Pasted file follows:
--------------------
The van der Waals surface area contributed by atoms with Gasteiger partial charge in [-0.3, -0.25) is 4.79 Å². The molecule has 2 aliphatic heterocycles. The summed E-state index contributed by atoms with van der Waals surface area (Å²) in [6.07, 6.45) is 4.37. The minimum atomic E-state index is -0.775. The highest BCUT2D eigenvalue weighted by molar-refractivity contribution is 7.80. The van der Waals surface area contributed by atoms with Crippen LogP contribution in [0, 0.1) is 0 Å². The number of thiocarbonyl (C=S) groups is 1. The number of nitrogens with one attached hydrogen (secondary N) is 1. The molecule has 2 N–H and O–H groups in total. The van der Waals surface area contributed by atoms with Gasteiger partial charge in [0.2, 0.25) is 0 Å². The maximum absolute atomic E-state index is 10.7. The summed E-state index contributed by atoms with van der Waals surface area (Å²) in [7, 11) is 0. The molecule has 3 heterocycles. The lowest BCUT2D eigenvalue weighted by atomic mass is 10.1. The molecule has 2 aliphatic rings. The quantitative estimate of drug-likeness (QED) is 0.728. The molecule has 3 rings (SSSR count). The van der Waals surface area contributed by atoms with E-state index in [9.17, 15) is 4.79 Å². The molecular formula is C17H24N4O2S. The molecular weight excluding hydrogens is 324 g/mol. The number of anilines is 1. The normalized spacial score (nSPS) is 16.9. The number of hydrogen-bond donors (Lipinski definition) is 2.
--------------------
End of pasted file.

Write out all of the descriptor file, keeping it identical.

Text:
The van der Waals surface area contributed by atoms with Gasteiger partial charge in [-0.3, -0.25) is 4.79 Å². The molecule has 2 aliphatic heterocycles. The summed E-state index contributed by atoms with van der Waals surface area (Å²) in [6.07, 6.45) is 4.37. The minimum atomic E-state index is -0.775. The highest BCUT2D eigenvalue weighted by molar-refractivity contribution is 7.80. The van der Waals surface area contributed by atoms with Crippen LogP contribution in [0, 0.1) is 0 Å². The number of thiocarbonyl (C=S) groups is 1. The number of nitrogens with one attached hydrogen (secondary N) is 1. The molecule has 2 N–H and O–H groups in total. The van der Waals surface area contributed by atoms with Gasteiger partial charge in [0.2, 0.25) is 0 Å². The maximum absolute atomic E-state index is 10.7. The summed E-state index contributed by atoms with van der Waals surface area (Å²) in [7, 11) is 0. The molecule has 3 heterocycles. The lowest BCUT2D eigenvalue weighted by atomic mass is 10.1. The molecule has 2 aliphatic rings. The quantitative estimate of drug-likeness (QED) is 0.728. The molecule has 3 rings (SSSR count). The van der Waals surface area contributed by atoms with E-state index in [9.17, 15) is 4.79 Å². The molecular formula is C17H24N4O2S. The molecular weight excluding hydrogens is 324 g/mol. The number of anilines is 1. The normalized spacial score (nSPS) is 16.9. The number of hydrogen-bond donors (Lipinski definition) is 2.